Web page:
Richard Branson was among the thousands of individuals caught in the pummeling wind and rain of Hurricane Irma over the weekend.
The billionaire founder of Virgin Group took shelter with his family in a wine cellar in Puerto Rico to ride out the storm, and he took to social media afterward to show the extensive damage sustained by the massive storm all over the Caribbean, including his privately owned Necker Island.
"Hurricane Irma really is storm of the century – but urge all in path of Hurricane #Jose to prepare & stay safe too," he captioned one image of dozens of boats piled up in the harbor, blown about by the high 180 mph winds.
"Necker damage huge, but BVI #Irma story is not about Necker – about 1000s of people who've lost homes & livelihoods," he captioned another, which showed downed palm trees and parts of the home strewn about the yard.
"As you can see from the photos, much of the buildings and vegetation on Necker [Island] has been destroyed or badly damaged," he wrote in a blog post to the Virgin site Monday. "We felt the full force of the strongest hurricane ever in the Atlantic Ocean. But we are very fortunate to have a strong cellar built into Necker's Great House and were very lucky all of our teams who stayed on Island during the storm are safe and well."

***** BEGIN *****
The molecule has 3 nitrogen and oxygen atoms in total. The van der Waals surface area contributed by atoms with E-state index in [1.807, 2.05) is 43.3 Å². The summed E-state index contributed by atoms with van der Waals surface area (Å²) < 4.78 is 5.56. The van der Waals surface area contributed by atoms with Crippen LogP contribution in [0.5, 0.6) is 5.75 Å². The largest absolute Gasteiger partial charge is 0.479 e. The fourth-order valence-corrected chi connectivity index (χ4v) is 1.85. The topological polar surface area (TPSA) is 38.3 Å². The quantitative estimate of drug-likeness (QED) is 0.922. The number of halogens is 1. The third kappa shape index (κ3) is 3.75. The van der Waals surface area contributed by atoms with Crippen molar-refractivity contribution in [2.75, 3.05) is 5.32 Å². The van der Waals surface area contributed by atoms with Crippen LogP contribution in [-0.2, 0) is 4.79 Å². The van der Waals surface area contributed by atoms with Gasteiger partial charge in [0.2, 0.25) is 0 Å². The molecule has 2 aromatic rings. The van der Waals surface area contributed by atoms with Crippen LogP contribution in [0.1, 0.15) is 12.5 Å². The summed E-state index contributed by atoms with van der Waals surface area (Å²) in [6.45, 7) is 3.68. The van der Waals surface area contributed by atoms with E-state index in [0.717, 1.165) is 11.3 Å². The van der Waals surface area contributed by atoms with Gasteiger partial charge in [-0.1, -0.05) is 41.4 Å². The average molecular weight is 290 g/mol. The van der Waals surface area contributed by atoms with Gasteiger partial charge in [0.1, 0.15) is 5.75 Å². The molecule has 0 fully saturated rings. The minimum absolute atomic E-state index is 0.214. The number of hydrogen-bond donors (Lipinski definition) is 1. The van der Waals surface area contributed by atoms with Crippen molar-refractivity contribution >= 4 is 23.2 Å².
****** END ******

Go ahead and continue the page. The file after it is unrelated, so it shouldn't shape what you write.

"This story is about the tens of thousands of people who have lost their homes and their livelihoods," he continued. "We have spent the past two days visiting team members who live on Virgin Gorda and as many people as possible, distributing aid, water and supplies."
The British media mogul added that he had visited several of the other British Virgin Islands (BVI) after the storm and saw "first-hand how ferocious and unforgiving this storm was."
Branson said that he planned to work with various government and aid agencies to bring help to the islands affected by the storm, and would continue to personally help with the recovery effort on the ground.
President Trump approved a major disaster declaration for Florida Sunday and ordered federal aid to help Florida, and the British government has loaned $42 million in relief funds for the islands; both have been criticized for not doing enough.
In his blog, Branson also took the opportunity to point out the undeniable link between climate change and the frequent, recent natural disasters, including Hurricane Harvey, which struck Texas in late August.
"Man-made climate change is contributing to increasingly strong hurricanes causing unprecedented damage," he wrote. "The whole world should be scrambling to get on top of the climate change issue before it's too late – for this generation, let alone the generations to come."